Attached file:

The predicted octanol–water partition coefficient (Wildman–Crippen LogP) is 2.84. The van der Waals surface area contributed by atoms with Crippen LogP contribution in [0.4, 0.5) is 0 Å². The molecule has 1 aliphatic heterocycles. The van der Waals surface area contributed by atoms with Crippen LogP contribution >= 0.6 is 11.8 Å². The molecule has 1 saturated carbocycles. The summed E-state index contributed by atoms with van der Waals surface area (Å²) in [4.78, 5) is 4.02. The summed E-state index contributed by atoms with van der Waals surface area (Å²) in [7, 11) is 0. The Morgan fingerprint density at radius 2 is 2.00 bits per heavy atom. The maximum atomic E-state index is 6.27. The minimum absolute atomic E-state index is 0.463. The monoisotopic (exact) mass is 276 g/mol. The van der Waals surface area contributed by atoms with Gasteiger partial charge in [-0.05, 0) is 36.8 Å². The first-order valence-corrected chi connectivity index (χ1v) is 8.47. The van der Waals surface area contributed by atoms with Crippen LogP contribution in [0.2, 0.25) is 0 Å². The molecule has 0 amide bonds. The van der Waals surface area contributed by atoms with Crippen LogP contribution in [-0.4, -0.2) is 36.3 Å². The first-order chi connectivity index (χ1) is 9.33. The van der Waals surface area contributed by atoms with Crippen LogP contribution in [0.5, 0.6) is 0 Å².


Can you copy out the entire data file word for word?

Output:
The predicted octanol–water partition coefficient (Wildman–Crippen LogP) is 2.84. The van der Waals surface area contributed by atoms with Crippen LogP contribution in [0.4, 0.5) is 0 Å². The molecule has 1 aliphatic heterocycles. The van der Waals surface area contributed by atoms with Crippen LogP contribution >= 0.6 is 11.8 Å². The molecule has 1 saturated carbocycles. The summed E-state index contributed by atoms with van der Waals surface area (Å²) in [4.78, 5) is 4.02. The summed E-state index contributed by atoms with van der Waals surface area (Å²) in [7, 11) is 0. The Morgan fingerprint density at radius 2 is 2.00 bits per heavy atom. The maximum atomic E-state index is 6.27. The minimum absolute atomic E-state index is 0.463. The monoisotopic (exact) mass is 276 g/mol. The van der Waals surface area contributed by atoms with Gasteiger partial charge in [-0.05, 0) is 36.8 Å². The first-order valence-corrected chi connectivity index (χ1v) is 8.47. The van der Waals surface area contributed by atoms with Crippen LogP contribution in [0.2, 0.25) is 0 Å². The molecule has 0 amide bonds. The van der Waals surface area contributed by atoms with Crippen LogP contribution in [-0.4, -0.2) is 36.3 Å². The first-order chi connectivity index (χ1) is 9.33. The van der Waals surface area contributed by atoms with Crippen LogP contribution in [0.5, 0.6) is 0 Å².